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Steamboat Magazine

Drastic Cuts to National Monuments

12/12/2017 03:16PM ● By Alesha Damerville

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STEAMBOAT SPRINGS-Oil, gas and logging companies appear the victors as President Donald Trump makes drastic reductions to public lands, making harnessing natural resources on the lands a possibility. Bears Ears National Monument and Grand Staircase-Escalante are two of many national monuments to be affected by this decision. This decision will be the impetus for a series of legal battles threatening American land conservation, putting the future of dozens of other monuments at risk.

Bears Ears National Monument and the Grand Staircase-Escalante were protected under the Antiquities Act; Bears Ears was designated a monument in 2016 by President Barack Obama, and Grand Staircase-Escalante by President Bill Clinton in 1996. According to the Antiquities Act, presidents are granted authority to set aside landmarks and "other objects of historic or scientific interest.”

President Trump’s decision to reduce these monuments jeopardizes tens of thousands of archaeological sites. The Bureau of Land Management argues this to be false, claiming “it is generally illegal to remove or disrupt these resources without a permit issued by the federal government.”

“Bears Ears isn’t just about a few artifacts in isolated locations. Our cultures are still here and still thriving,” says Shaun Chapoose, member of the Ute Indian Tribal Business Committee. “The Bears Ears region is a cultural landscape – a place to nurture our families in our traditions. The monument came about through government-to-government negotiations with the previous administration, state and local officials. The president’s proposed unilateral action pleases a few powerful Utah politicians. It’s a sad state of affairs, but we are prepared to fight for our rights, and to protect Bears Ears.”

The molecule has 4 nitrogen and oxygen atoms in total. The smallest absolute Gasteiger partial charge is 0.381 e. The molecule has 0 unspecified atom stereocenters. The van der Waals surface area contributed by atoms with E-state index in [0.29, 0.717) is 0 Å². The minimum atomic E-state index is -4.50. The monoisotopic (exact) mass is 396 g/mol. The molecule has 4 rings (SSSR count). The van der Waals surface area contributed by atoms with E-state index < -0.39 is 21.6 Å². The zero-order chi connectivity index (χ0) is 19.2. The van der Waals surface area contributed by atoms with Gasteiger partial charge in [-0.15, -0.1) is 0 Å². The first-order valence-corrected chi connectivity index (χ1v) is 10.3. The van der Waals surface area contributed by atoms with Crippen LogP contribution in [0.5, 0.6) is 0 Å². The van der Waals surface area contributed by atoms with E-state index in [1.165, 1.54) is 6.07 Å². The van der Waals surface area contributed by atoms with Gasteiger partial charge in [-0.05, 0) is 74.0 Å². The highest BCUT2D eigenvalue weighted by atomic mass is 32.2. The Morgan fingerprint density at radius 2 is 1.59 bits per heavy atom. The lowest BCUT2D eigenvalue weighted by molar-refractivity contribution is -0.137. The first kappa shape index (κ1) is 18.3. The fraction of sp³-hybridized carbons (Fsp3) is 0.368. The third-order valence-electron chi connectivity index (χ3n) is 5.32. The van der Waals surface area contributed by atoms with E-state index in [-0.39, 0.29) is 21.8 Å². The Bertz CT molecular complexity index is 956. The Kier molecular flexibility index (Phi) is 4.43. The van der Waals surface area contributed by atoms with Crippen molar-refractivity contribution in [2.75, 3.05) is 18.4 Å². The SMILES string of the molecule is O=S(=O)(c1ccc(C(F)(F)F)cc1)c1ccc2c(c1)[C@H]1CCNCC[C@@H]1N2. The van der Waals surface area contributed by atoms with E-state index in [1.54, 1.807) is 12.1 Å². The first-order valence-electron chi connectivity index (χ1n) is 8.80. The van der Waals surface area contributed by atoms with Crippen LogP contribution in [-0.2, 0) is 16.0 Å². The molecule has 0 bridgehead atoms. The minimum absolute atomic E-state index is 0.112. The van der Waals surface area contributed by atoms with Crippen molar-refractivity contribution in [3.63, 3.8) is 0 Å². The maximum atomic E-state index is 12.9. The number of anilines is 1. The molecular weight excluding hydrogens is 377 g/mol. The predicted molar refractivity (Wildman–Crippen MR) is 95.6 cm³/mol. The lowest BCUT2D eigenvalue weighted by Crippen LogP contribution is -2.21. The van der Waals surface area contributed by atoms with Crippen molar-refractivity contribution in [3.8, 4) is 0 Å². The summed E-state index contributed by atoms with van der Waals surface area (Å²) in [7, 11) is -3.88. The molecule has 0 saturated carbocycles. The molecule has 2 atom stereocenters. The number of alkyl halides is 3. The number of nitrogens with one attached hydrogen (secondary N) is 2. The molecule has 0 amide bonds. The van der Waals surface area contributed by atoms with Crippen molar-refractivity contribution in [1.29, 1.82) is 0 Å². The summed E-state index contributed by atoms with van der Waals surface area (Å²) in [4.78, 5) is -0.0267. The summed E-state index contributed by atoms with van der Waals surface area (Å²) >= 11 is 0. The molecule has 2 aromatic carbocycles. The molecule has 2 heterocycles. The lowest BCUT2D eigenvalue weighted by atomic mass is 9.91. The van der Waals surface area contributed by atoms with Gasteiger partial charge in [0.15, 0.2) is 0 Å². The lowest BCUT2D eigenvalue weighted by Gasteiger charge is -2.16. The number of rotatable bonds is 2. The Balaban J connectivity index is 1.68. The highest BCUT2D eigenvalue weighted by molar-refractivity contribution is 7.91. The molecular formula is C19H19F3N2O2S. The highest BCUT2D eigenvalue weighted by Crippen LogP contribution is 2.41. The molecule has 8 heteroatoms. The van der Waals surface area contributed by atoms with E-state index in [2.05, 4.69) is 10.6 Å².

Leaders of the five tribes that advocated for creation of the Bears Ears National Monument expressed indignation over President Trump’s move to revoke and replace Bears Ears National Monument. “President Trump’s illegal action is a shameful attack on tribes, and it will not stand,” says Carleton Bowekaty, Zuni councilman. “The president’s action is without legal authority and without respect for the Native Americans that worked for decades to protect these resources. His proposal is a strong statement to tribes across the nation that Native American values and interests are not important to the Trump administration.”

On Monday, December 4, 2017, the Navajo Nation, NARF (representing the Hopi Tribe, Pueblo of Zuni and Ute Mountain Ute Tribe) and the Ute Indian Tribe filed a lawsuit to protect Bears Ears National Monument. The group is claiming, “President Trump’s action to revoke and replace the Bears Ears National Monument is not only an attack on the five sovereign nations with deep ties to the Bears Ears region, it is a complete violation of the separation of powers enshrined in our Constitution.”

Some two million acres will be taken from the two national monuments, making this the largest retraction of federal public land in the nation's history. When Clinton preserved the Grand Staircase, plans for a coal mining project in the area were brought to a halt. Conservative lawmakers argue that for decades the federal government has overreached, starving the communities in these areas of revenue and autonomy. Members of the National Resources Defense Council argue in concern for the future, questioning the safety of beloved monuments such as the Grand Canyon.

Please visit to support efforts to defend and restore Bears Ears National Monument. 

photo from bearearscoalitioncom

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